How to exhibit literature or more specifically Goethe’s famous coming-of-age novel ‘Wilhelm Meister’ ? That was the question put to seven renowned exhibition makers at a conference in Frankfurt in 2009. Being one of the few designers in an illustrous group of mainly literature experts, I suggested to show the book as an object.
The form of the text obviously being something different than the text itself, I was curious what a comparable study of different editions of the books would reveal not only in terms of design and cultural history, but possibly also about the interpretation and literary status of the novel at different times. Feeling slightly guilty for still not having read the book, I was nonetheless delighted to be invited to test and present this approach in the ensuing group exhibiton at the Frankfurt Goethe-House.
The Anna Amalia library in Weimar collects every new edition of Goethe’s works and posesses some of the original and very early editions and so was the ideal starting point for my research. I spent three delightful days in the very fine and welcoming library and examined 50 different editions of the novel, starting with the first edition from 1795 right up to a contemporary one of 2007. I weighed and measured, analyzed page layouts, identified lettertypes, compared title pages and endpapers. The findings were then organized in chronological order in nine exhibition books: The book of book covers, the book of typography, the book of layouts e.t.c..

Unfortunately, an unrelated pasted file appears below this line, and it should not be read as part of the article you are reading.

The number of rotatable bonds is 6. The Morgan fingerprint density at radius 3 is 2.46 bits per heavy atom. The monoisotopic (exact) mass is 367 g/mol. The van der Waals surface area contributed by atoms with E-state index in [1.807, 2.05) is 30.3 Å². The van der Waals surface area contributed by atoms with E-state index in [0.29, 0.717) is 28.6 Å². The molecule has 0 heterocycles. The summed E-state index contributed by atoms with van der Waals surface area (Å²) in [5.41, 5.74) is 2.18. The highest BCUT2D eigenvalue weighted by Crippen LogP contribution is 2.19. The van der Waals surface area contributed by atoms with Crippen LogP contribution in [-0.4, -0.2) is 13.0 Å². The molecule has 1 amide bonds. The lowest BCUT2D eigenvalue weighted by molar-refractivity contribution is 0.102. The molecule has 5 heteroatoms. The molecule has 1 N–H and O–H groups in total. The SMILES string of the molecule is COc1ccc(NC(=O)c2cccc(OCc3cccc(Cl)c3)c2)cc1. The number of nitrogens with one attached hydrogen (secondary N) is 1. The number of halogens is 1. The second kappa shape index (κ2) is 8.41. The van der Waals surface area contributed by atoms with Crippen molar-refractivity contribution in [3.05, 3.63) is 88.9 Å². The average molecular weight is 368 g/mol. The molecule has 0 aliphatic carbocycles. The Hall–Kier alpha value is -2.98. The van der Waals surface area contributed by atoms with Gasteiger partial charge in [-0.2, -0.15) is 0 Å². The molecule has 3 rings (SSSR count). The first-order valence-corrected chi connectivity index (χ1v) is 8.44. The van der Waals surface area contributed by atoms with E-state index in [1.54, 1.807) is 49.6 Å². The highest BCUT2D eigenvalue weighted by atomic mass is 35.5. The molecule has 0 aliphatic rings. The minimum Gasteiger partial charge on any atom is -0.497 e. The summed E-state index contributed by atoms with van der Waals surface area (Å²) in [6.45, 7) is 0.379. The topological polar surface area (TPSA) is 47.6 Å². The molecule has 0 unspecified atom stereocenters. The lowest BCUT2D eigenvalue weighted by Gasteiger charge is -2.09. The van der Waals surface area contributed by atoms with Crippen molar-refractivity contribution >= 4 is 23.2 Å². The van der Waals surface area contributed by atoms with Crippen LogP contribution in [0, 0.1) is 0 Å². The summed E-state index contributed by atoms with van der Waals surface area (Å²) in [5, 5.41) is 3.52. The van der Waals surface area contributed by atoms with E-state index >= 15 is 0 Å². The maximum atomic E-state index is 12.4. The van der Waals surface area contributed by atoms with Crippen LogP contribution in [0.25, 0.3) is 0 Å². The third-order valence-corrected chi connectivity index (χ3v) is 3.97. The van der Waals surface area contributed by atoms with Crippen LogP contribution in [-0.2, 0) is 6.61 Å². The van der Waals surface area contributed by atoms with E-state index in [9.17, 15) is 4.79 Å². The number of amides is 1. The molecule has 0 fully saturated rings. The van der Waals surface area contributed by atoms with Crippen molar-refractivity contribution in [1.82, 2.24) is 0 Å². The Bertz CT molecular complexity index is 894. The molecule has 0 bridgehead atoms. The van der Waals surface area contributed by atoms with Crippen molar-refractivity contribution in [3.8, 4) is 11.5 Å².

© chezweitz & roseapple, photos: Isabel Prugger and Edgar Khandzratyan
© Rose Epple, 2020